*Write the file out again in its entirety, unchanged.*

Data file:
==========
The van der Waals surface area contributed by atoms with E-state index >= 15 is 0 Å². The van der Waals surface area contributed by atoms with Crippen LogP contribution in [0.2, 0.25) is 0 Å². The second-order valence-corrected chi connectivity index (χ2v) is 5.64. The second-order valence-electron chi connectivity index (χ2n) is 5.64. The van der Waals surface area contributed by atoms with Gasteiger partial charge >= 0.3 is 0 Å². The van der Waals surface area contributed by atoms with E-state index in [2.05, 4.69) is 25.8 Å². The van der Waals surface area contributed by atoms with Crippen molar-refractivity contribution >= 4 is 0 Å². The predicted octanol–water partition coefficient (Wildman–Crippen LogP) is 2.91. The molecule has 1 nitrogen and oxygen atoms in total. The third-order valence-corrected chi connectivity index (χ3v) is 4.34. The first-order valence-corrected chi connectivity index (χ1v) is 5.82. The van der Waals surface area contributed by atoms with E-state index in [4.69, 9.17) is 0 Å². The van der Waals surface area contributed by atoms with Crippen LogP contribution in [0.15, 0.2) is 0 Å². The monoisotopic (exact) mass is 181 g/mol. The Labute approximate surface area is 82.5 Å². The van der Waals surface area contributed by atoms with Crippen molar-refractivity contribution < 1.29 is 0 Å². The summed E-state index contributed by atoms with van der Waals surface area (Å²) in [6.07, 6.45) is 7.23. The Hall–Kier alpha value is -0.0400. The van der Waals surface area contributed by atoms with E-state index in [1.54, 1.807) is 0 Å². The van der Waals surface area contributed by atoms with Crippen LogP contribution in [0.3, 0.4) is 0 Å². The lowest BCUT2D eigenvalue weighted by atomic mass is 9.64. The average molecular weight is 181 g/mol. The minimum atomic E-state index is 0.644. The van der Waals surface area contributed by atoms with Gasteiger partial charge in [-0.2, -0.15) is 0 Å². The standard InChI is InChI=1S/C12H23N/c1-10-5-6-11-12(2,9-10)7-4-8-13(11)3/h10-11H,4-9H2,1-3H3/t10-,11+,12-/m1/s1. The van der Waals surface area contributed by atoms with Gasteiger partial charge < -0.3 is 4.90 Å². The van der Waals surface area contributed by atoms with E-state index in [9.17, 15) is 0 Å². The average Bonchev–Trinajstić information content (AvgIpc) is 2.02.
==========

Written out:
The van der Waals surface area contributed by atoms with E-state index >= 15 is 0 Å². The van der Waals surface area contributed by atoms with Crippen LogP contribution in [0.2, 0.25) is 0 Å². The second-order valence-corrected chi connectivity index (χ2v) is 5.64. The second-order valence-electron chi connectivity index (χ2n) is 5.64. The van der Waals surface area contributed by atoms with Gasteiger partial charge >= 0.3 is 0 Å². The van der Waals surface area contributed by atoms with E-state index in [2.05, 4.69) is 25.8 Å². The van der Waals surface area contributed by atoms with Crippen molar-refractivity contribution >= 4 is 0 Å². The predicted octanol–water partition coefficient (Wildman–Crippen LogP) is 2.91. The molecule has 1 nitrogen and oxygen atoms in total. The third-order valence-corrected chi connectivity index (χ3v) is 4.34. The first-order valence-corrected chi connectivity index (χ1v) is 5.82. The van der Waals surface area contributed by atoms with E-state index in [4.69, 9.17) is 0 Å². The van der Waals surface area contributed by atoms with Crippen LogP contribution in [0.15, 0.2) is 0 Å². The monoisotopic (exact) mass is 181 g/mol. The Labute approximate surface area is 82.5 Å². The van der Waals surface area contributed by atoms with Crippen molar-refractivity contribution < 1.29 is 0 Å². The summed E-state index contributed by atoms with van der Waals surface area (Å²) in [6.07, 6.45) is 7.23. The Hall–Kier alpha value is -0.0400. The van der Waals surface area contributed by atoms with E-state index in [1.54, 1.807) is 0 Å². The van der Waals surface area contributed by atoms with Crippen LogP contribution in [0.3, 0.4) is 0 Å². The lowest BCUT2D eigenvalue weighted by atomic mass is 9.64. The average molecular weight is 181 g/mol. The minimum atomic E-state index is 0.644. The van der Waals surface area contributed by atoms with Gasteiger partial charge in [-0.2, -0.15) is 0 Å². The standard InChI is InChI=1S/C12H23N/c1-10-5-6-11-12(2,9-10)7-4-8-13(11)3/h10-11H,4-9H2,1-3H3/t10-,11+,12-/m1/s1. The van der Waals surface area contributed by atoms with Gasteiger partial charge < -0.3 is 4.90 Å². The van der Waals surface area contributed by atoms with E-state index in [9.17, 15) is 0 Å². The average Bonchev–Trinajstić information content (AvgIpc) is 2.02.